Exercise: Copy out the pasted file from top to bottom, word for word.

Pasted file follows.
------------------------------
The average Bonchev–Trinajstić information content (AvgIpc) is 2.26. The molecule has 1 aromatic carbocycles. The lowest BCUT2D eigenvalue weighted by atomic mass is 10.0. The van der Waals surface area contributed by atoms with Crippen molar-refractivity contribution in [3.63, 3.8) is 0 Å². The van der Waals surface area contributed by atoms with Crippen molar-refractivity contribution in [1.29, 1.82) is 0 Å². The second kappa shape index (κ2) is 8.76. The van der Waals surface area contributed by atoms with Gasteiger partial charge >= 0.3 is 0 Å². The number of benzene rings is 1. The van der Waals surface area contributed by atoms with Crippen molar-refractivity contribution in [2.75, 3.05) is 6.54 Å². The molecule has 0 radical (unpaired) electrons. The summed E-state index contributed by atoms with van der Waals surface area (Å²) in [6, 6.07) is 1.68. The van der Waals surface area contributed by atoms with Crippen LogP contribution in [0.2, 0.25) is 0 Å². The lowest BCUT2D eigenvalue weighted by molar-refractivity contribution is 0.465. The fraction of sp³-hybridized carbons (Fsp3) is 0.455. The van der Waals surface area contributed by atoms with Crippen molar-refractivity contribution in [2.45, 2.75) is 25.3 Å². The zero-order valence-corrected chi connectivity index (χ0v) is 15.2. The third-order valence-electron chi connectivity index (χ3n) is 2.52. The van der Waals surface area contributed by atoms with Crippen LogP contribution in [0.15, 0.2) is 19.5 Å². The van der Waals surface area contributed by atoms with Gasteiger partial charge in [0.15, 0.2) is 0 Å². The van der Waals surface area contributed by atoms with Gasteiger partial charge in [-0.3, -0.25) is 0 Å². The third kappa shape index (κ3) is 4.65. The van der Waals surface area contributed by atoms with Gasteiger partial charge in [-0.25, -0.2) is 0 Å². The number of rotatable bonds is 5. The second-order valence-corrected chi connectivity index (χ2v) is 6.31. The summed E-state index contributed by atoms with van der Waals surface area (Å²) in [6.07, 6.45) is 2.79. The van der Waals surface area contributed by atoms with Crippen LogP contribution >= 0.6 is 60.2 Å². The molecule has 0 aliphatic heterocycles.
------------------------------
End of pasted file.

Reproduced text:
The average Bonchev–Trinajstić information content (AvgIpc) is 2.26. The molecule has 1 aromatic carbocycles. The lowest BCUT2D eigenvalue weighted by atomic mass is 10.0. The van der Waals surface area contributed by atoms with Crippen molar-refractivity contribution in [3.63, 3.8) is 0 Å². The van der Waals surface area contributed by atoms with Crippen molar-refractivity contribution in [1.29, 1.82) is 0 Å². The second kappa shape index (κ2) is 8.76. The van der Waals surface area contributed by atoms with Gasteiger partial charge >= 0.3 is 0 Å². The number of benzene rings is 1. The van der Waals surface area contributed by atoms with Crippen molar-refractivity contribution in [2.75, 3.05) is 6.54 Å². The molecule has 0 radical (unpaired) electrons. The summed E-state index contributed by atoms with van der Waals surface area (Å²) in [6, 6.07) is 1.68. The van der Waals surface area contributed by atoms with Crippen LogP contribution in [0.2, 0.25) is 0 Å². The lowest BCUT2D eigenvalue weighted by molar-refractivity contribution is 0.465. The fraction of sp³-hybridized carbons (Fsp3) is 0.455. The van der Waals surface area contributed by atoms with Crippen molar-refractivity contribution in [2.45, 2.75) is 25.3 Å². The zero-order valence-corrected chi connectivity index (χ0v) is 15.2. The third-order valence-electron chi connectivity index (χ3n) is 2.52. The van der Waals surface area contributed by atoms with Crippen LogP contribution in [0.15, 0.2) is 19.5 Å². The van der Waals surface area contributed by atoms with Gasteiger partial charge in [0.15, 0.2) is 0 Å². The van der Waals surface area contributed by atoms with Gasteiger partial charge in [-0.3, -0.25) is 0 Å². The third kappa shape index (κ3) is 4.65. The van der Waals surface area contributed by atoms with Gasteiger partial charge in [-0.25, -0.2) is 0 Å². The number of rotatable bonds is 5. The second-order valence-corrected chi connectivity index (χ2v) is 6.31. The summed E-state index contributed by atoms with van der Waals surface area (Å²) in [6.07, 6.45) is 2.79. The van der Waals surface area contributed by atoms with Crippen LogP contribution >= 0.6 is 60.2 Å². The molecule has 0 aliphatic heterocycles.